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UK Attorney General (a politician) explains why he pursued Tommy Robinson - one reason was "intimidating" defendants

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I've just been made aware of this statement made by Geoffrey Cox QC MP.

In it he explains that he, as a politician, was the man who authorised the pursuit of Tommy Robinson in the courts.

He doesn't treat the decision as a part of the confidential workings of his office.  Rather he's actively seeking publicity - and on my read he views this as a victory in which he expresses more than a little pride.

His reasons included a belief that Tommy "intimidated" defendants in sexual assault trials.

Mr Cox will find himself and his decisions subject to much more scrutiny, particularly any decisions that favour Muslims in the interests of "keeping the peace".


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Press release

Stephen Yaxley-Lennon held in contempt of court

The High Court found Yaxley-Lennon to be in contempt of court, sentencing will take place at a later date.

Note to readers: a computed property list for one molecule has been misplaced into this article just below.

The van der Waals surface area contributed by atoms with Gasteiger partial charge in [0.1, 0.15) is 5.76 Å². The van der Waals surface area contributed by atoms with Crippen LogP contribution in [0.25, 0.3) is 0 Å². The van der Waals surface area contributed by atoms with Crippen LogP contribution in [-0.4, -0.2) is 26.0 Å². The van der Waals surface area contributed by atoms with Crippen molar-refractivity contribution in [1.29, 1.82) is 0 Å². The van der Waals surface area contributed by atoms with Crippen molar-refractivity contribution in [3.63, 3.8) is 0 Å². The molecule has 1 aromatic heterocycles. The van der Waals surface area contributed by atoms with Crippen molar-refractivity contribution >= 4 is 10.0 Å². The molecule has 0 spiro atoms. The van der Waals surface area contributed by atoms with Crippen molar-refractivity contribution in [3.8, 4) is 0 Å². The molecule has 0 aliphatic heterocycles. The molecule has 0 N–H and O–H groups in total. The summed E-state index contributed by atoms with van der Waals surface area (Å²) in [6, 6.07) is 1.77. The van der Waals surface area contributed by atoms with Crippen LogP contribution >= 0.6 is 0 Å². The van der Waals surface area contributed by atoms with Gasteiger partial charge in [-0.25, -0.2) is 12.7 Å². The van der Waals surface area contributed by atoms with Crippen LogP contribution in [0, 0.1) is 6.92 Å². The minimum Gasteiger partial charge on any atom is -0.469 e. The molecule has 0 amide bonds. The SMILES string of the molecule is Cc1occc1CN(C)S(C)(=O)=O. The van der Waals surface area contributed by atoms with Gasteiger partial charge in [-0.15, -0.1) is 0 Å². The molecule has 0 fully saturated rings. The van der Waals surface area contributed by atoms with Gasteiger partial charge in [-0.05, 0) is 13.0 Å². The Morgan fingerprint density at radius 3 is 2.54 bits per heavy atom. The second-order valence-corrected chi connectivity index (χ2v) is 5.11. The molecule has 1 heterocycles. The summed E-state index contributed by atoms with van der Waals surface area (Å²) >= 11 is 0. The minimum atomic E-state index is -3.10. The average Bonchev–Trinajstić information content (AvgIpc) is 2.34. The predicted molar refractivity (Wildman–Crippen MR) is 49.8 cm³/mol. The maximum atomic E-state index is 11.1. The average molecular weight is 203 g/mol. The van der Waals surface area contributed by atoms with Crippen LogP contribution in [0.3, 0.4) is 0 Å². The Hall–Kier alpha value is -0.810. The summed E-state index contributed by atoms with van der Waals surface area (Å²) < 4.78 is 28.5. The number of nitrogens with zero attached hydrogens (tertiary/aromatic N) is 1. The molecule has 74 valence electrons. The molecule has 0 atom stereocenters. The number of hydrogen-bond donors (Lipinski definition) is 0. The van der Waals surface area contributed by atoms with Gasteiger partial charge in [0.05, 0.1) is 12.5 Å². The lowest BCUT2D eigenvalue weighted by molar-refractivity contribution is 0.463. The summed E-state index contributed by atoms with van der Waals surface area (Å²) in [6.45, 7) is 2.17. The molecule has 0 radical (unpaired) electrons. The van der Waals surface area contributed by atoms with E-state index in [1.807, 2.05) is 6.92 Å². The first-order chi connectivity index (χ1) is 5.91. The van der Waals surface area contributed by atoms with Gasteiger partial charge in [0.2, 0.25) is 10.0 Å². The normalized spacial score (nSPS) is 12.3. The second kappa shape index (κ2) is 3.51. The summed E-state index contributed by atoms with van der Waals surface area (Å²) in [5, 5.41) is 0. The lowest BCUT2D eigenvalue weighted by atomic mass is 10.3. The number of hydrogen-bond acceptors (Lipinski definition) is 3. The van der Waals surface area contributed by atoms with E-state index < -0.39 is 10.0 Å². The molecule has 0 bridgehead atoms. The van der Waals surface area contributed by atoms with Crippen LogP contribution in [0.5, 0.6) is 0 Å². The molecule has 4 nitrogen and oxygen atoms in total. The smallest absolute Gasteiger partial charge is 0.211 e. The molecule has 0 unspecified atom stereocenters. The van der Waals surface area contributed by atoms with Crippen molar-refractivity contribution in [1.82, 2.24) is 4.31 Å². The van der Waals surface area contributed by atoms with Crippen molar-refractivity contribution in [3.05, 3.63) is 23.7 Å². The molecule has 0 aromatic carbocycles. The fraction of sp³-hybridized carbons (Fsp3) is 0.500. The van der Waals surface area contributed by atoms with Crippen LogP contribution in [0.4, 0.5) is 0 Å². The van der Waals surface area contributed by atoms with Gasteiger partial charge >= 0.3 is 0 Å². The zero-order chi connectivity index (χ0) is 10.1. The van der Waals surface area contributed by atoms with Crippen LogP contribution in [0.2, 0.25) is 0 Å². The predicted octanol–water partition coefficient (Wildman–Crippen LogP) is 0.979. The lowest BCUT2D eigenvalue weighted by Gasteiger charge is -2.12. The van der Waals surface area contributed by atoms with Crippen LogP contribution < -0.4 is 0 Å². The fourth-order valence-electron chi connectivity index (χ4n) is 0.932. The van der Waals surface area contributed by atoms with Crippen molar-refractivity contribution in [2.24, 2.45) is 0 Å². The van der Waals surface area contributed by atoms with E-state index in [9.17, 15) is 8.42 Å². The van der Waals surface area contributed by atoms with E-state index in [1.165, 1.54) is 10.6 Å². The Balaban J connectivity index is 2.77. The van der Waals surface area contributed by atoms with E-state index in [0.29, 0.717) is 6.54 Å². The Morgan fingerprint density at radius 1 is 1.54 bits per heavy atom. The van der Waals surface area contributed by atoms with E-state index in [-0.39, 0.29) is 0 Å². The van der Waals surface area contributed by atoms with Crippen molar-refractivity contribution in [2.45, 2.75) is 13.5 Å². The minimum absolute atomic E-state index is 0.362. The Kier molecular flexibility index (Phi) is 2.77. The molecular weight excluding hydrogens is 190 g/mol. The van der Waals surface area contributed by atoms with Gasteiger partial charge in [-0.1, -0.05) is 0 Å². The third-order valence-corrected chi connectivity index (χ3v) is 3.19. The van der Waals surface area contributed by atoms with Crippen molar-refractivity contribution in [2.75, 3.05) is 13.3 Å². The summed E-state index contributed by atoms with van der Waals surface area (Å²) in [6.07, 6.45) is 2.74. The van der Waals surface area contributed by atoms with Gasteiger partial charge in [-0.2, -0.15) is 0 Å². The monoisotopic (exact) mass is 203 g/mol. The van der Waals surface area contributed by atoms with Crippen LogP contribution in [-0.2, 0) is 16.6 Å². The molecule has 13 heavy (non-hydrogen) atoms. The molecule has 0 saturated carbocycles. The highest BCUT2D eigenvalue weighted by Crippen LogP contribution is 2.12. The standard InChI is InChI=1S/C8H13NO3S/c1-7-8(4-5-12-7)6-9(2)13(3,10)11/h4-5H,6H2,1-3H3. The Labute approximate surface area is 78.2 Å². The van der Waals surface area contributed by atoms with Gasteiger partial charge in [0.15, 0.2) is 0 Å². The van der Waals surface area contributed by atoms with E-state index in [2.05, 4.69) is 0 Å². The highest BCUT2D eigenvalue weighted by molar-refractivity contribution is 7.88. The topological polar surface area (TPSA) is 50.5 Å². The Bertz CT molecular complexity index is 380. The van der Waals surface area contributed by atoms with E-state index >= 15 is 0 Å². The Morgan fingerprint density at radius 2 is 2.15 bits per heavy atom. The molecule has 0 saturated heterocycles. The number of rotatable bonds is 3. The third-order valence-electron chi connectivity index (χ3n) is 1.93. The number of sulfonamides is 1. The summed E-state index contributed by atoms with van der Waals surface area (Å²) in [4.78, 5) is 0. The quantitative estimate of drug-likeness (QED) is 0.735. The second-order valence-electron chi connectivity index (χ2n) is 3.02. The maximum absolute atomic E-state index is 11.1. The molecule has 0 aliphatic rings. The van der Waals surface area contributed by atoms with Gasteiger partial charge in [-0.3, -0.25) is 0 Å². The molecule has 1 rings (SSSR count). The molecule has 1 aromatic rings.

Old Bailey

Stephen Yaxley-Lennon, AKA Tommy Robinson, has been found to be in contempt of court after filming outside Leeds Crown Court during a trial.

In May 2018, Yaxley-Lennon live-streamed a video outside Leeds Crown Court that contained information in breach of reporting restrictions. He also approached defendants and told his followers to “harass them”.

He was originally found to be in contempt by the trial judge at Leeds Crown Court. However, Yaxley-Lennon successfully appealed this finding and the Court of Appeal ordered a rehearing. The judge at that rehearing referred the matter to the Attorney General’s Office.

The Attorney General, Geoffrey Cox, reviewed the case and concluded that contempt proceedings should be instituted. This decision was made independently of government and was based on an assessment of the evidence and a review of whether it was in the wider public interest to institute proceedings.

Today, the High Court found Yaxley-Lennon to be in contempt of court. Sentencing will take place at a later date.

Speaking after the hearing, the Attorney General said:

Posting material online that breaches reporting restrictions or risks prejudicing legal proceedings is a very serious matter and this is reflected in the Court’s decision today.

I would urge everyone to think carefully about whether their social media posts could amount to contempt of court.

Note to editors

The Attorney General was granted permission to bring proceedings on the basis of:

  1. Publishing information that was subject to a restriction prohibiting any reporting of the trial until a later, related trial had concluded
  2. Publishing a video encouraging his followers to harass the defendants, creating a substantial risk that their rights would be seriously impeded
  3. Illegally photographing and intimidating defendants as they entered court